Please click on the thumbnails to open the galleries
The origins of this project for the artist Henry Avignon are rooted in Barnett Newman’s question, “what do we paint when we are in a time of moral crisis during the aftermath of WWII and the Holocaust?” The origins of this project for the philosopher Dr. Hune Margulies lay in a question posed by Primo Levi, “After Auschwitz how can one write poetry”. Both Newman and Levi are asking the same question, what can we create, if anything, after the horrors of the 20th century and if so what does it look like? Avignon and Margulies found in each other’s work a mutual searching for an answer to that question. Margulies discovered through Avignon’s creative process and vision for space design the material expression of the philosophical principles underlying his own life’s work which aims to further the teachings of Jewish-German philosopher Martin Buber. The two have come together as artist and philosopher to develop a platform that establishes dialogical practice as an answer to Newman’s and Levi’s questions.
II. FROM THE PHILOSOPHER - Dr. Hune Margulies:
We are facing a time of crisis and as Martin Buber said, we cannot remain silent…The name of the project is “The Stationing(s) of the Double Cross”. Our project includes works of art, philosophy and poetry, music, film and participation by the audience. We refer to our project as “dialogical art” for it was conceived to be a platform for the renaissance of personal and social dialogue within the framework of an art project. We will explore the practice and meaning of what Martin Buber referred to as “the moments of inception” of the in-between of I and Thou.
We define dialogical-art as the moment of inception of a relationship between artist, art and audience. The difference between this and other forms of inter-relational aesthetics is that the moments of inception are not predetermined in relation to a desired or pre-determined outcome. We intend to bring the space and the philosophy together as one integrated dialogical-art event. Our project is one instantiation, or even a rehearsal space for the enactment of a wider social dialogical project. This is what is referred to as the poetic-life, a life guided by the mindfulness of the possibilities and opportunities for dialogue present everywhere and all the time.
- Dr. Hune Margulies
III. FROM THE ARTIST - Henry Avignon:
Barnett Newman’s project, “Stations of the Cross,” was his answer to the fundamental question: what can a man in a time of moral crisis paint that will stand as a conscientious effort to heal himself and provide himself access to spiritual reconciliation. I believe the answer to the question lies not in creating objects to be viewed but to create the in-between spaces for engagement between object and viewer to increase their sensitivity to the personal intentions of interacting with the space and other viewers. The space is designed to guide viewers toward a mindful experience of dialog. The available experience of traditional aesthetics through art objects as symbol is subverted. All art objects are instead semiotic and built into the space to encourage viewers to engage in a personal moment of a transformational process as ethical deed and a way of poetic living. All of the material components of the project space act to bring viewers into moments where they are confronted with each other and have to make a choice in how they engage. Mindful of the art historical precedent established by Barnett Newman I have chosen to explore the dialogical experience as an answer to his question through the same thematic platform of the Via Dolorosa. Through the design of the space I metaphorically setup pathways of experience and transformation. The “Double Cross” of my title refers to Christ’s final words: “my father, my father, why have you forsaken me,” which indicates that between the Christ and his father a dialog has been broken. In this way one important interpretation of the Crucifixion narrative is the quintessential importance of dialog to spiritual reconciliation.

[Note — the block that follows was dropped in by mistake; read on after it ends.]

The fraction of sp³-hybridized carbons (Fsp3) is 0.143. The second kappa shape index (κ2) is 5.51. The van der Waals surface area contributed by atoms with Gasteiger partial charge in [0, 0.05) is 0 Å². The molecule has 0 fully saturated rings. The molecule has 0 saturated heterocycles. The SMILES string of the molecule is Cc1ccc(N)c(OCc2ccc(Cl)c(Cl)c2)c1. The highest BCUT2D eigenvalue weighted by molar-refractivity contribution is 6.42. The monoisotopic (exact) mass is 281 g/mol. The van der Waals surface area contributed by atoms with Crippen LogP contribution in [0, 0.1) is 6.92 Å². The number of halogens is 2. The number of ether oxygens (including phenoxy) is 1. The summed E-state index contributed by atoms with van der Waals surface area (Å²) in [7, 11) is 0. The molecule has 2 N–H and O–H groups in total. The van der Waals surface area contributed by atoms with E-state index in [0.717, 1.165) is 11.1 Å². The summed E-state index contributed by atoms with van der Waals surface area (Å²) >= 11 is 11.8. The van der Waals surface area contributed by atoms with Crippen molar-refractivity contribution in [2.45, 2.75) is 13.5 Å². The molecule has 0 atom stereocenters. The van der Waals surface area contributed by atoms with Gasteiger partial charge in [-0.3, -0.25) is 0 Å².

IV. 2D Emanate / Conduit Component
The “Double Cross” of the title speaks also to a critical design element of the project space. In the Crucifixion narrative there is a wooden cross which represents suffering and the mirrored form of the fleshen cross that is the body of the Christ as mercy. The two crosses are engaged on behalf of humanity. Between the flesh of Christ and the grain of the wooden cross there is a potentially infinite number of contact points. These theoretical points of contact stand for potential points of engagement. The idea is that these points of contact (engagement) become the grounds of transformative dialog between suffering and mercy. Metaphorically speaking the 2 photographic works of each Stationing are the material expression of the in-between of the two crosses.
In the 12 Stationing(s) and Lost Tribe components, Avignon refers to the 26 Photographic works as either Emanates or Conduits to substantiate with visual language the importance of passing through the experience of dialog toward a moment of inception. Additionally these terms apply as descriptors to different aspects of Avignon’s creative process and medium by which they were created. The form of the imperfect circle is thematic in all of the Emanate and Conduit components. In the Stationing(s) area of the inner ring, viewers are guided to stand facing so that each is a potential obstacle to the others view of the “artwork” ahead. It is here that participants may choose to engage in dialog in order to transform the notion that the other stands before him/her as an obstacle. Therefore the participants becoming the working function of the space as art.